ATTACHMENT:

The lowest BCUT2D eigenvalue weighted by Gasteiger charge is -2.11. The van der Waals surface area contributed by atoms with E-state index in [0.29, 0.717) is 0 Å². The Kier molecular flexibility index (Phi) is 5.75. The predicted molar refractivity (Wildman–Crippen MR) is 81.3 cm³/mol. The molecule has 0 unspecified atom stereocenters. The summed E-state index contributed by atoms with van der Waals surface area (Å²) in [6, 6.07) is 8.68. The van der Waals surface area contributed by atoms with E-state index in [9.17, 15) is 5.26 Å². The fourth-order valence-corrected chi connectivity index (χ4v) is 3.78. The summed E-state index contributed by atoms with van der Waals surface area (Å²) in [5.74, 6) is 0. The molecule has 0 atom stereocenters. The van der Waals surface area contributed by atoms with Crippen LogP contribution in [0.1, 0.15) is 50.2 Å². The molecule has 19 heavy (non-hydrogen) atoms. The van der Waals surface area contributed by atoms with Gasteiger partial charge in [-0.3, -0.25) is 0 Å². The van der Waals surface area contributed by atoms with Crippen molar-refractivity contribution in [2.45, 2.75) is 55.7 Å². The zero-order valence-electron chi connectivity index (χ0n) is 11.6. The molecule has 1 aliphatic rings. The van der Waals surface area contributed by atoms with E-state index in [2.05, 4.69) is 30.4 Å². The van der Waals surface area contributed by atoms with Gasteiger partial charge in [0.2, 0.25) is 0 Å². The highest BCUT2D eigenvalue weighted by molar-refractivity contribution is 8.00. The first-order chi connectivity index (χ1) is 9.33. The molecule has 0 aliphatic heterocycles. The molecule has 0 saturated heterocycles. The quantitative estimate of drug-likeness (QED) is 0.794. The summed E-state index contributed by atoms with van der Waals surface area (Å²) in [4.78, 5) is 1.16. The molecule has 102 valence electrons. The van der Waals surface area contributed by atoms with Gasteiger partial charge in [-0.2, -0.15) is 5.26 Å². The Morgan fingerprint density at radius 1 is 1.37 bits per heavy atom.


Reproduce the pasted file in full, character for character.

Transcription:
The lowest BCUT2D eigenvalue weighted by Gasteiger charge is -2.11. The van der Waals surface area contributed by atoms with E-state index in [0.29, 0.717) is 0 Å². The Kier molecular flexibility index (Phi) is 5.75. The predicted molar refractivity (Wildman–Crippen MR) is 81.3 cm³/mol. The molecule has 0 unspecified atom stereocenters. The summed E-state index contributed by atoms with van der Waals surface area (Å²) in [6, 6.07) is 8.68. The van der Waals surface area contributed by atoms with E-state index in [9.17, 15) is 5.26 Å². The fourth-order valence-corrected chi connectivity index (χ4v) is 3.78. The summed E-state index contributed by atoms with van der Waals surface area (Å²) in [5.74, 6) is 0. The molecule has 0 atom stereocenters. The van der Waals surface area contributed by atoms with Crippen LogP contribution in [0.1, 0.15) is 50.2 Å². The molecule has 19 heavy (non-hydrogen) atoms. The van der Waals surface area contributed by atoms with Gasteiger partial charge in [-0.3, -0.25) is 0 Å². The van der Waals surface area contributed by atoms with Crippen molar-refractivity contribution in [2.45, 2.75) is 55.7 Å². The zero-order valence-electron chi connectivity index (χ0n) is 11.6. The molecule has 1 aliphatic rings. The van der Waals surface area contributed by atoms with E-state index in [2.05, 4.69) is 30.4 Å². The van der Waals surface area contributed by atoms with Gasteiger partial charge in [0.2, 0.25) is 0 Å². The highest BCUT2D eigenvalue weighted by molar-refractivity contribution is 8.00. The first-order chi connectivity index (χ1) is 9.33. The molecule has 0 aliphatic heterocycles. The molecule has 0 saturated heterocycles. The quantitative estimate of drug-likeness (QED) is 0.794. The summed E-state index contributed by atoms with van der Waals surface area (Å²) in [4.78, 5) is 1.16. The molecule has 102 valence electrons. The van der Waals surface area contributed by atoms with Gasteiger partial charge in [-0.2, -0.15) is 5.26 Å². The Morgan fingerprint density at radius 1 is 1.37 bits per heavy atom.